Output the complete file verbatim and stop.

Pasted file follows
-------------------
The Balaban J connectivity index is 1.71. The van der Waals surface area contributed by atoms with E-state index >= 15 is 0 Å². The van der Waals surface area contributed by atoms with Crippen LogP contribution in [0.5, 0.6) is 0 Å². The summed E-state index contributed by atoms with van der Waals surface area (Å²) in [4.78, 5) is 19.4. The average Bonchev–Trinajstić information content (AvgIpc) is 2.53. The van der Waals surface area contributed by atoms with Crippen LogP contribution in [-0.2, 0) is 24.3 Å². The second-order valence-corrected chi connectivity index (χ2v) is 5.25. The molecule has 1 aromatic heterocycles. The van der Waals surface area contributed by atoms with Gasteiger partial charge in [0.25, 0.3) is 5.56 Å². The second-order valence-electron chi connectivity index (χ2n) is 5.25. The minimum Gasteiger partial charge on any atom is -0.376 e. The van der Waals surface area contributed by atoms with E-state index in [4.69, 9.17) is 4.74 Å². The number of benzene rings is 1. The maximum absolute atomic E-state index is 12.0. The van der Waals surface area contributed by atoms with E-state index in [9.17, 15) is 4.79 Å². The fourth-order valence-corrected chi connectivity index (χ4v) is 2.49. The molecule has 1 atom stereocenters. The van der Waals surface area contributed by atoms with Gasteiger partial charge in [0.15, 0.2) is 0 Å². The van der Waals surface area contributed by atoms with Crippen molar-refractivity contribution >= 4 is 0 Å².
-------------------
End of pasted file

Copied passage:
The Balaban J connectivity index is 1.71. The van der Waals surface area contributed by atoms with E-state index >= 15 is 0 Å². The van der Waals surface area contributed by atoms with Crippen LogP contribution in [0.5, 0.6) is 0 Å². The summed E-state index contributed by atoms with van der Waals surface area (Å²) in [4.78, 5) is 19.4. The average Bonchev–Trinajstić information content (AvgIpc) is 2.53. The van der Waals surface area contributed by atoms with Crippen LogP contribution in [-0.2, 0) is 24.3 Å². The second-order valence-corrected chi connectivity index (χ2v) is 5.25. The molecule has 1 aromatic heterocycles. The van der Waals surface area contributed by atoms with Gasteiger partial charge in [0.25, 0.3) is 5.56 Å². The second-order valence-electron chi connectivity index (χ2n) is 5.25. The minimum Gasteiger partial charge on any atom is -0.376 e. The van der Waals surface area contributed by atoms with E-state index in [4.69, 9.17) is 4.74 Å². The number of benzene rings is 1. The maximum absolute atomic E-state index is 12.0. The van der Waals surface area contributed by atoms with E-state index in [9.17, 15) is 4.79 Å². The fourth-order valence-corrected chi connectivity index (χ4v) is 2.49. The molecule has 1 atom stereocenters. The van der Waals surface area contributed by atoms with Gasteiger partial charge in [0.15, 0.2) is 0 Å². The van der Waals surface area contributed by atoms with Crippen molar-refractivity contribution >= 4 is 0 Å².